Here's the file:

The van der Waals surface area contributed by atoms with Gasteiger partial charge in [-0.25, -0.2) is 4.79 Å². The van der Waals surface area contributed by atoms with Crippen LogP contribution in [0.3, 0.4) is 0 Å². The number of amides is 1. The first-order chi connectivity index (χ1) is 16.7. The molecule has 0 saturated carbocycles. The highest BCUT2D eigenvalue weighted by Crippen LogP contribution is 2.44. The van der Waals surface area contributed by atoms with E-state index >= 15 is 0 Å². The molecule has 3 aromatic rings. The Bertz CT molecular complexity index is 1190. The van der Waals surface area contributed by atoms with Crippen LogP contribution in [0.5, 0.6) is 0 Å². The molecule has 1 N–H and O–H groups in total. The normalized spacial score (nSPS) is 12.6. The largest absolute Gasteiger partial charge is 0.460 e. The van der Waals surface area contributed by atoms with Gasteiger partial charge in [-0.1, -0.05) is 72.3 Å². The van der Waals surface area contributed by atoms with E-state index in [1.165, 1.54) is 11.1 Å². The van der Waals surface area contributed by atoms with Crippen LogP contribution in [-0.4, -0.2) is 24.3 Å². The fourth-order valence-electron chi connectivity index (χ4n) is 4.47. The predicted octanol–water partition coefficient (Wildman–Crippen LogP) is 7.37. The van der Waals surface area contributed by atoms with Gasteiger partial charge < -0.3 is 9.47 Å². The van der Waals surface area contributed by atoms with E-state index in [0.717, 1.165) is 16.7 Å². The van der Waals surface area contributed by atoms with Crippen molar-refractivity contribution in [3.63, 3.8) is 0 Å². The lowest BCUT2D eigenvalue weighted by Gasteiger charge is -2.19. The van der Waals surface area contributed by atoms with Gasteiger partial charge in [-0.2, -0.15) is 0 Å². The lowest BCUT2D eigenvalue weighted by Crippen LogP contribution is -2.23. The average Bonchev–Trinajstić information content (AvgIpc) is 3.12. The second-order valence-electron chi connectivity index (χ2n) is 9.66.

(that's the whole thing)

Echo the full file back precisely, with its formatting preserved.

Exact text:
The van der Waals surface area contributed by atoms with Gasteiger partial charge in [-0.25, -0.2) is 4.79 Å². The van der Waals surface area contributed by atoms with Crippen LogP contribution in [0.3, 0.4) is 0 Å². The number of amides is 1. The first-order chi connectivity index (χ1) is 16.7. The molecule has 0 saturated carbocycles. The highest BCUT2D eigenvalue weighted by Crippen LogP contribution is 2.44. The van der Waals surface area contributed by atoms with E-state index >= 15 is 0 Å². The molecule has 3 aromatic rings. The Bertz CT molecular complexity index is 1190. The van der Waals surface area contributed by atoms with Crippen LogP contribution in [0.5, 0.6) is 0 Å². The molecule has 1 N–H and O–H groups in total. The normalized spacial score (nSPS) is 12.6. The largest absolute Gasteiger partial charge is 0.460 e. The van der Waals surface area contributed by atoms with Gasteiger partial charge in [-0.1, -0.05) is 72.3 Å². The van der Waals surface area contributed by atoms with E-state index in [1.165, 1.54) is 11.1 Å². The van der Waals surface area contributed by atoms with Crippen LogP contribution in [-0.4, -0.2) is 24.3 Å². The fourth-order valence-electron chi connectivity index (χ4n) is 4.47. The predicted octanol–water partition coefficient (Wildman–Crippen LogP) is 7.37. The van der Waals surface area contributed by atoms with Gasteiger partial charge < -0.3 is 9.47 Å². The van der Waals surface area contributed by atoms with E-state index in [0.717, 1.165) is 16.7 Å². The van der Waals surface area contributed by atoms with Crippen molar-refractivity contribution in [3.63, 3.8) is 0 Å². The lowest BCUT2D eigenvalue weighted by Gasteiger charge is -2.19. The van der Waals surface area contributed by atoms with Gasteiger partial charge in [-0.2, -0.15) is 0 Å². The lowest BCUT2D eigenvalue weighted by Crippen LogP contribution is -2.23. The average Bonchev–Trinajstić information content (AvgIpc) is 3.12. The second-order valence-electron chi connectivity index (χ2n) is 9.66.